Networks are a powerful tool for conceptualising the potential interactions within a population that can lead to the spread of infection. Networks allow us to capture three important aspects of the interactions that lead to transmission (i) frequent interaction with a few individuals within a large population (ii) large variations (between individuals) in their number of contacts (iii) clustered nature of contacts -- such that networks form cliques.
Spatial heterogeneity is vitally important to the dynamics and persistence of many biological populations. Often this spatial heterogeneity can be a reflection of variations in the underlying distribution of resources. However, a secondary cause of spatial heterogeneity is the interaction between organisms leading to spatial correlations; a good example of which is the spread of infection through a network.
Traditionally, such spatial structure was only reproduced by complex spatial models, more akin to simulations than mathematical equations. In recent years however a series of tools has been developed to directly model the spatial correlations that can arise when discrete organisms interact with their local environment. One of the simplest type of such models is the pair-wise model, where instead of modelling the number of individuals, the number of interacting pairs is modelled by a set of differential equations.
This framework is particularly useful for understanding the spread of diseases, where a contact network determines who interacts (and therefore can infect) whom. A mixture of analytical and numerical studies have shown that including the correlations that develop within this network structure can have strong quantitative (as well as qualitative) effects.
Recent work shows that pairwise models give accurate predictions for SIR-type models on unclustered networks. On-going research aims to extend these results to clustered networks and SIS-type dynamics. Both of these are extremely complex due to the multiple feed-backs that occur.
Measurement of contact patterns
Generally, very little is known about the mixing patterns that facilitate the transmission of diseases. This is particularly so for diseases which spread through social contact, whether it is via airborne droplets or through closer contact, such as touch. Influenza, smallpox, the common cold, SARS, and MRSA are all infections that spread through social interactions. Quantifying social networks, from the viewpoint of infections, is therefore important to predict the spread of possible pandemic infections and to predict the effectiveness of various social control measures.
The number of people (degree) encountered by an infectious person during a day is important for disease transmission, and at the scale of the population can ultimately determine whether an outbreak occurs. Most mathematical models of infection include this measure, yet very little is known about it for human populations and societies. In addition, how frequently individuals see people (contacts) during the period for which they are infectious, and the relationship between these contacts, also determine the rate at which a disease can spread though a group of friends, a school or workplace, or even a city or country. For more information see the Contact Survey pages.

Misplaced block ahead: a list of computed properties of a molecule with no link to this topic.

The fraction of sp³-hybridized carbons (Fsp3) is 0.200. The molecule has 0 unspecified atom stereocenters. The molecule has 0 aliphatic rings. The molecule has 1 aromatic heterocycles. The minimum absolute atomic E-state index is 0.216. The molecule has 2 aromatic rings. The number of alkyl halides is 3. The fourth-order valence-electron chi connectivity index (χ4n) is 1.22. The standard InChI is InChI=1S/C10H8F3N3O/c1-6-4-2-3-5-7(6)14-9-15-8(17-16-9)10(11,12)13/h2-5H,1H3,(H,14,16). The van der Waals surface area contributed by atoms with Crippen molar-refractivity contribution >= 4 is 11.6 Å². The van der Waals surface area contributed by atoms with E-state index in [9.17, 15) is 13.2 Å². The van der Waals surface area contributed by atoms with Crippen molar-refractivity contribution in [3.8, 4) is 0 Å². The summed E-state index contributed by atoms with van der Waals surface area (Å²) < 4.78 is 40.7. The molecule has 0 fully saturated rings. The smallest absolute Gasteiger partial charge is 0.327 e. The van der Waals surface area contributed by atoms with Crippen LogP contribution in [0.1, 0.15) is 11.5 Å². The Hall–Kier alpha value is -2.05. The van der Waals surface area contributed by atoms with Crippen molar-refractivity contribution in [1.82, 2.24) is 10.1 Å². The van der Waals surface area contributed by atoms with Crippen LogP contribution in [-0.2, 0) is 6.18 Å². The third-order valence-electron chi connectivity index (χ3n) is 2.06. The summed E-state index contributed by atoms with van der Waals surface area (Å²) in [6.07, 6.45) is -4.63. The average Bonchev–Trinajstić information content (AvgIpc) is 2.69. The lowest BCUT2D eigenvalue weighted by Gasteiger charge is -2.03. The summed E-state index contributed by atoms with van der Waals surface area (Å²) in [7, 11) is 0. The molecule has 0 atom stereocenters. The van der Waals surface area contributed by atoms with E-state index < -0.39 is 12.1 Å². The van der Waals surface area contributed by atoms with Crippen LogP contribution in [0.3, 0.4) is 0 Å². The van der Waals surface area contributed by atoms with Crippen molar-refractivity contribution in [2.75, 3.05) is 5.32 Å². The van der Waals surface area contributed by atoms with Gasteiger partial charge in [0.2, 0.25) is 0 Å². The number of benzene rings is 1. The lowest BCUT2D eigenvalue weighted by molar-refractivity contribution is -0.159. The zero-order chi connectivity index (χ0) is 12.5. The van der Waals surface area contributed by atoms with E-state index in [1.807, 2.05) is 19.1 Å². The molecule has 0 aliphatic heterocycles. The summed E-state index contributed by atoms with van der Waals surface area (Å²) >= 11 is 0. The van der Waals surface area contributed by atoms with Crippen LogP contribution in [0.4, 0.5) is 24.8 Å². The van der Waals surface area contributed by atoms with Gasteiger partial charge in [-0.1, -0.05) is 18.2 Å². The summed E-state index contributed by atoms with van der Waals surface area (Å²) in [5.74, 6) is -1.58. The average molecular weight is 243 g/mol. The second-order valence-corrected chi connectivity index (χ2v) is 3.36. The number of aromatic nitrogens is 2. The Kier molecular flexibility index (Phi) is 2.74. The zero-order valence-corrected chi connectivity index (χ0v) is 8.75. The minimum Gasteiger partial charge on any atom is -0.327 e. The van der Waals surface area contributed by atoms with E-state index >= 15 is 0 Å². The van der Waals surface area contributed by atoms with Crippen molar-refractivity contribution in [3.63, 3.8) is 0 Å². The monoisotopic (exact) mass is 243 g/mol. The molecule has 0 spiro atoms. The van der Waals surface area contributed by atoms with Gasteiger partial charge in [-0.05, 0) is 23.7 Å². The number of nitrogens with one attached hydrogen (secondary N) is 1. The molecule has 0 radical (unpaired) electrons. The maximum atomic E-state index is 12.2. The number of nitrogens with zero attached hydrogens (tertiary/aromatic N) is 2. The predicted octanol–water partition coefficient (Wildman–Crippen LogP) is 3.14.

To fully specify the dynamics of a disease through a network, it would be ideal to survey the entire population and understand where and what each person in the population is doing at every moment of the day. This is however patently impossible, due to many factors such as the cost that to gather this information would incur and also ethical issues such as invasion of peoples privacy.
As a step in this direction, whilst avoiding the issues mentioned above, it is possible to create a synthetic population. The idea of a synthetic population is that rather than having information on each person in your population, you can generate a population of similar size and with similar characteristics using available data sources (such as census and time use surveys). In the synthetic population, "people" are assigned with demographic information, live in households of a certain size where they will make contact with other members of the household, and workplaces/schools where they will make contacts with others at the same location.
One of the main uses for such a population would be to choose the best intervention from a list of given interventions that could be implemented during an epidemic. As the synthetic population is assumed to have similar characteristics as the true population, these results can be used in the event of a epidemic taking place in the real world and can therefore be used to inform medical policy when the need arises for these decisions on intervention to be made.
Along with the use of these populations towards simulation of epidemics, once we have this population it is possible to use it in many other situations. There are many scenarios where having a population of people with demographic data assigned to them, who live in households in given areas, and work at certain locations, would be useful. Examples of this would be consideration of the affect of road closures on the movement of citizens and the potential risk to life of a chemical leak or biological incident emanating from a specific source.
Funded by BBSRC, DTI/HO, EPSRC, EU, NIH, Leverhulme, Wellcome.
WIDER people involved:
Jon Read (Liverpool)
Leon Danon (Queen Mary's)